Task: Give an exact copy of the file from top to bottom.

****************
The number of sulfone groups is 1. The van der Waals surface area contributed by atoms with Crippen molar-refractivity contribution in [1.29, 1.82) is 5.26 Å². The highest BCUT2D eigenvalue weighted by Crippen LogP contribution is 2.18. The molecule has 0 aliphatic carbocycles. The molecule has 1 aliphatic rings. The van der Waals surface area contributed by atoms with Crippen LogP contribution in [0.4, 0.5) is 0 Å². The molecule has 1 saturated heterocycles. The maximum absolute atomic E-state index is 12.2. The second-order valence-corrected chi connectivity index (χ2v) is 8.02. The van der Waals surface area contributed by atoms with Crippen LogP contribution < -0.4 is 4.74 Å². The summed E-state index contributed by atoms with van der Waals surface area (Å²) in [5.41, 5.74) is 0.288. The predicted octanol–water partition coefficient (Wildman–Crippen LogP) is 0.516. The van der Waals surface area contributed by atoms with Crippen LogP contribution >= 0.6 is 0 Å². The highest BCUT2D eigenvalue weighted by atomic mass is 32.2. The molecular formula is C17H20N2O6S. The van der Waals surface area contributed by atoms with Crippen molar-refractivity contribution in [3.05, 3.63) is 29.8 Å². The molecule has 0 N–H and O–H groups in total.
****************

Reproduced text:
The number of sulfone groups is 1. The van der Waals surface area contributed by atoms with Crippen molar-refractivity contribution in [1.29, 1.82) is 5.26 Å². The highest BCUT2D eigenvalue weighted by Crippen LogP contribution is 2.18. The molecule has 0 aliphatic carbocycles. The molecule has 1 aliphatic rings. The van der Waals surface area contributed by atoms with Crippen LogP contribution in [0.4, 0.5) is 0 Å². The molecule has 1 saturated heterocycles. The maximum absolute atomic E-state index is 12.2. The second-order valence-corrected chi connectivity index (χ2v) is 8.02. The van der Waals surface area contributed by atoms with Crippen LogP contribution < -0.4 is 4.74 Å². The summed E-state index contributed by atoms with van der Waals surface area (Å²) in [5.41, 5.74) is 0.288. The predicted octanol–water partition coefficient (Wildman–Crippen LogP) is 0.516. The van der Waals surface area contributed by atoms with Crippen LogP contribution >= 0.6 is 0 Å². The highest BCUT2D eigenvalue weighted by atomic mass is 32.2. The molecular formula is C17H20N2O6S. The van der Waals surface area contributed by atoms with Crippen molar-refractivity contribution in [3.05, 3.63) is 29.8 Å². The molecule has 0 N–H and O–H groups in total.